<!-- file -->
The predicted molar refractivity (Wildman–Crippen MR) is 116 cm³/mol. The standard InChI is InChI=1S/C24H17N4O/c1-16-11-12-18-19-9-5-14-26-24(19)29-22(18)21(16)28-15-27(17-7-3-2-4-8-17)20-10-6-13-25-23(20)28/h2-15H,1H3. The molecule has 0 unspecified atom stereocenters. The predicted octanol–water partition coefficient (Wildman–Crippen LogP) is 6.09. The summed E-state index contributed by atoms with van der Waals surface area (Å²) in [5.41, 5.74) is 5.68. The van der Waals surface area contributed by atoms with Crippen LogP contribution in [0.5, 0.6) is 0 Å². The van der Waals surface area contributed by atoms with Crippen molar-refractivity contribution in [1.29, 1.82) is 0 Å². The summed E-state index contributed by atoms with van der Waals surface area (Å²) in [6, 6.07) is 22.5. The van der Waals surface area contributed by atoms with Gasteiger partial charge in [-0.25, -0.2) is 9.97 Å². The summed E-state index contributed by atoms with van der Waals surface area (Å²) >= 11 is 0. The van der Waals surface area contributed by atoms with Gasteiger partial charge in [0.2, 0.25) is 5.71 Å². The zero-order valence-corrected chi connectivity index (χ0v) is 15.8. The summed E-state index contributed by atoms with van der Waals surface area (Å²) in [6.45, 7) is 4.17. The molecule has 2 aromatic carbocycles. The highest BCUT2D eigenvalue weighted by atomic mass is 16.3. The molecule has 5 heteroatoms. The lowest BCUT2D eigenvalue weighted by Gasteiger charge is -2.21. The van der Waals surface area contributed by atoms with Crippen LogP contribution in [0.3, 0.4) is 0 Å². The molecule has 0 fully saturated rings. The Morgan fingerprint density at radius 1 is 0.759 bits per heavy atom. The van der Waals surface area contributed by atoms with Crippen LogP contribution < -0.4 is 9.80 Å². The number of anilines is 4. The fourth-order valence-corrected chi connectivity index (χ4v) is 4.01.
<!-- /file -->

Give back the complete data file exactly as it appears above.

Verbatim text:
The predicted molar refractivity (Wildman–Crippen MR) is 116 cm³/mol. The standard InChI is InChI=1S/C24H17N4O/c1-16-11-12-18-19-9-5-14-26-24(19)29-22(18)21(16)28-15-27(17-7-3-2-4-8-17)20-10-6-13-25-23(20)28/h2-15H,1H3. The molecule has 0 unspecified atom stereocenters. The predicted octanol–water partition coefficient (Wildman–Crippen LogP) is 6.09. The summed E-state index contributed by atoms with van der Waals surface area (Å²) in [5.41, 5.74) is 5.68. The van der Waals surface area contributed by atoms with Crippen LogP contribution in [0.5, 0.6) is 0 Å². The van der Waals surface area contributed by atoms with Crippen molar-refractivity contribution in [1.29, 1.82) is 0 Å². The summed E-state index contributed by atoms with van der Waals surface area (Å²) in [6, 6.07) is 22.5. The van der Waals surface area contributed by atoms with Gasteiger partial charge in [-0.25, -0.2) is 9.97 Å². The summed E-state index contributed by atoms with van der Waals surface area (Å²) >= 11 is 0. The van der Waals surface area contributed by atoms with Gasteiger partial charge in [0.2, 0.25) is 5.71 Å². The zero-order valence-corrected chi connectivity index (χ0v) is 15.8. The summed E-state index contributed by atoms with van der Waals surface area (Å²) in [6.45, 7) is 4.17. The molecule has 2 aromatic carbocycles. The highest BCUT2D eigenvalue weighted by atomic mass is 16.3. The molecule has 5 heteroatoms. The lowest BCUT2D eigenvalue weighted by Gasteiger charge is -2.21. The van der Waals surface area contributed by atoms with Crippen LogP contribution in [0.3, 0.4) is 0 Å². The molecule has 0 fully saturated rings. The Morgan fingerprint density at radius 1 is 0.759 bits per heavy atom. The van der Waals surface area contributed by atoms with Crippen LogP contribution < -0.4 is 9.80 Å². The number of anilines is 4. The fourth-order valence-corrected chi connectivity index (χ4v) is 4.01.